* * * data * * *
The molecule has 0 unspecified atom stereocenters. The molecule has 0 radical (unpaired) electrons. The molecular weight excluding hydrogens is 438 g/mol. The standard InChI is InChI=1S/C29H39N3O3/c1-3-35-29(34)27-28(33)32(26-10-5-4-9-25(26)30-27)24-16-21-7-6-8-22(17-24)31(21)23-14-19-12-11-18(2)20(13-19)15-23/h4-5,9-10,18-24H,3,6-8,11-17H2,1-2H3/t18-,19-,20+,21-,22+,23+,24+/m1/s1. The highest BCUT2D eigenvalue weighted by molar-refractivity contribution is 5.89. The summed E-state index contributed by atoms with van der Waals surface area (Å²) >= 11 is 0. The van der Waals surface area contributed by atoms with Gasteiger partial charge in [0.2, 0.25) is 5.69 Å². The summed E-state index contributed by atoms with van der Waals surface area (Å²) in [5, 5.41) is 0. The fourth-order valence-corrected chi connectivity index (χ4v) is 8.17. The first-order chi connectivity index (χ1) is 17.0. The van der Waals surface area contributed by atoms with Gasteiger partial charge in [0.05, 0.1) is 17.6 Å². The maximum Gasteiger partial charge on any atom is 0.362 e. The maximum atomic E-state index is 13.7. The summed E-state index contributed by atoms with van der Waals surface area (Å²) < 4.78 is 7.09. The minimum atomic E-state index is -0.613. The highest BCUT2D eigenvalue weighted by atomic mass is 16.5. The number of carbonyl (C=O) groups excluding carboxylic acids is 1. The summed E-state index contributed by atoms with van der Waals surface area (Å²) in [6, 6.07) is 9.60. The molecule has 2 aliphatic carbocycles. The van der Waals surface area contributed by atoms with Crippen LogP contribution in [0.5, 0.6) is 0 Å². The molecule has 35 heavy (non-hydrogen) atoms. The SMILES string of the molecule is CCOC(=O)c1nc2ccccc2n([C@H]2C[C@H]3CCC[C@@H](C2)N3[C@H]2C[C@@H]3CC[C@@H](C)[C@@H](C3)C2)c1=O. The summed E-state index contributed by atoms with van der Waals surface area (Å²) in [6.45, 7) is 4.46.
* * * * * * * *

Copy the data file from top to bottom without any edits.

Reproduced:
The molecule has 0 unspecified atom stereocenters. The molecule has 0 radical (unpaired) electrons. The molecular weight excluding hydrogens is 438 g/mol. The standard InChI is InChI=1S/C29H39N3O3/c1-3-35-29(34)27-28(33)32(26-10-5-4-9-25(26)30-27)24-16-21-7-6-8-22(17-24)31(21)23-14-19-12-11-18(2)20(13-19)15-23/h4-5,9-10,18-24H,3,6-8,11-17H2,1-2H3/t18-,19-,20+,21-,22+,23+,24+/m1/s1. The highest BCUT2D eigenvalue weighted by molar-refractivity contribution is 5.89. The summed E-state index contributed by atoms with van der Waals surface area (Å²) >= 11 is 0. The van der Waals surface area contributed by atoms with Gasteiger partial charge in [0.2, 0.25) is 5.69 Å². The summed E-state index contributed by atoms with van der Waals surface area (Å²) in [5, 5.41) is 0. The fourth-order valence-corrected chi connectivity index (χ4v) is 8.17. The first-order chi connectivity index (χ1) is 17.0. The van der Waals surface area contributed by atoms with Gasteiger partial charge in [0.05, 0.1) is 17.6 Å². The maximum Gasteiger partial charge on any atom is 0.362 e. The maximum atomic E-state index is 13.7. The summed E-state index contributed by atoms with van der Waals surface area (Å²) < 4.78 is 7.09. The minimum atomic E-state index is -0.613. The highest BCUT2D eigenvalue weighted by atomic mass is 16.5. The number of carbonyl (C=O) groups excluding carboxylic acids is 1. The summed E-state index contributed by atoms with van der Waals surface area (Å²) in [6, 6.07) is 9.60. The molecule has 2 aliphatic carbocycles. The van der Waals surface area contributed by atoms with Crippen LogP contribution in [0.5, 0.6) is 0 Å². The molecule has 35 heavy (non-hydrogen) atoms. The SMILES string of the molecule is CCOC(=O)c1nc2ccccc2n([C@H]2C[C@H]3CCC[C@@H](C2)N3[C@H]2C[C@@H]3CC[C@@H](C)[C@@H](C3)C2)c1=O. The summed E-state index contributed by atoms with van der Waals surface area (Å²) in [6.45, 7) is 4.46.